For those traders looking to make a quick buck on a fast moving stock, a high beta is a very helpful thing. Whether you're playing the long or the short side, beta means your stock is moving at a greater rate than the overall market. For instance, a stock with a beta of two moves up (or down) at twice the rate of the broad market. So if the S&P 500 is up 1.2%, your two beta stock will likely be up 2.4%. (To learn more about beta, see Beta: Gauging Price Fluctuations.)
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Day Trader or Value Investor?
Without this added volatility, it's harder for day and swing traders to make money in the short term.
But what in the world are high-yielding stocks doing sporting outsized "betas"? Moreover, high yielders with low P/Es trading for less than book value. Is it possible? It's hard to figure whether the following three issues fall into the domain of the value investor or the day trader.
Trading at Half Book Value
Kohlberg Capital Corp (NASDAQ:KCAP) is a closed-end investment company that takes both equity and debt positions in privately held, middle market companies. KCAP stock has a P/E of 4.19 and offers investors an annual dividend of 13.44%. In the last six months the stock is up by more than 19%.
That's a far better return than the Financial Select Sector ETF (NYSE:XLF), a proxy for the broad financial sector, which is down over 4% for the same period.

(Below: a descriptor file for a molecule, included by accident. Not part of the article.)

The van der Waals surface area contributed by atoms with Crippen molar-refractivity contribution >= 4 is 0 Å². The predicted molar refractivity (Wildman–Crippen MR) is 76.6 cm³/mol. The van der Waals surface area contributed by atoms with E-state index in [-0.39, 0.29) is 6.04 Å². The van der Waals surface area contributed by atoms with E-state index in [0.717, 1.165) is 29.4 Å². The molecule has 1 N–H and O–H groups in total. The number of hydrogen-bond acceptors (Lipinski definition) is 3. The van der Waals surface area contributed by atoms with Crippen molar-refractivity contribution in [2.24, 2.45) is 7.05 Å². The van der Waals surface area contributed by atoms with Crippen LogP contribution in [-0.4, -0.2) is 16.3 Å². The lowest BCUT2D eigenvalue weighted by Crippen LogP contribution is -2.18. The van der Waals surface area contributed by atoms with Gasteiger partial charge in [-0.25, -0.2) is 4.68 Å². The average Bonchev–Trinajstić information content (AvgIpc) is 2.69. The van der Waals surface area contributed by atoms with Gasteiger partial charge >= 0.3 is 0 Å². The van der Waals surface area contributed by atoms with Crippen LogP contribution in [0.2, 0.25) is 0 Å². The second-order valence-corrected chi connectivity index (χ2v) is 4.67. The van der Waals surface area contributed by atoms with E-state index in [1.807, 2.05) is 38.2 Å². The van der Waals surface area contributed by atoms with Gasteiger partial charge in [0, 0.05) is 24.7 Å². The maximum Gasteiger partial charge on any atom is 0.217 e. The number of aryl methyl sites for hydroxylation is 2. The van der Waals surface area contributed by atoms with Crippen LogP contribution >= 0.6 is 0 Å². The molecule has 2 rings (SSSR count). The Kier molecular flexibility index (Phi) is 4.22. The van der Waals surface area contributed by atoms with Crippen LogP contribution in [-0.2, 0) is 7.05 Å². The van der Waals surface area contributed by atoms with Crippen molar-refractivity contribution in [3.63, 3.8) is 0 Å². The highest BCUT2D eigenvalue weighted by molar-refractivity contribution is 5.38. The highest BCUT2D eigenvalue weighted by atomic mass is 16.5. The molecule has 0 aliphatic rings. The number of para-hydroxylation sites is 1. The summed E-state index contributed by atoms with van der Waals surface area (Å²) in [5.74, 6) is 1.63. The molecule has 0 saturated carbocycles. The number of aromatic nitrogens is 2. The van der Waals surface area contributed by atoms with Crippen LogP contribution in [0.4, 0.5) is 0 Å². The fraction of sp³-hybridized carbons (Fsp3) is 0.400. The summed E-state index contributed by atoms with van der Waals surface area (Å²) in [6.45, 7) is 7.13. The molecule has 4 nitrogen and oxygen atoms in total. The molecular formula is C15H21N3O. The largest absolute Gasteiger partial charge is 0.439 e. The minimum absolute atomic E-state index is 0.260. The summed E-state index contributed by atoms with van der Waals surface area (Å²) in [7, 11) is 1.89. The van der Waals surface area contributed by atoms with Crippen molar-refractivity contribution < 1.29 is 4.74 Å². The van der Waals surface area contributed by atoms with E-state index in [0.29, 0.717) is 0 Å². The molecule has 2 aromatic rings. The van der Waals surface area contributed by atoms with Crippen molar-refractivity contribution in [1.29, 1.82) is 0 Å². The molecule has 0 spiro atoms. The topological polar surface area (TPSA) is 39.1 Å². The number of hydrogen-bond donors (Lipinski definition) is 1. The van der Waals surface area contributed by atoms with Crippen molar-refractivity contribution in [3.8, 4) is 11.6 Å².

KCAP shares trade at just half their breakup value, with a P/B of 0.53 and has a beta of 2.23.
Freedom to Profit
One Liberty Properties, Inc. (NYSE:OLP) is up better than 50% in 2010. The stock yields 8.5% and trades with a P/E of 12.37. Price to book for the company is 0.87.
Resource Capital Corp. (NYSE:RSO) is another financial with a big 2.36 beta and a dividend yield of 17.2%. The P/E on RSO shares is a mere 4.7. The company's stock is up over 18%. Resource Capital is a New York-based financial that is set up as a REIT and deals mostly with commercial real estate. (For more on commercial real estate, see Find Fortune In Commercial Real Estate.)
Call them big-beta traders or long-term value holds, these three stocks may have a place in nearly every investor's portfolio.
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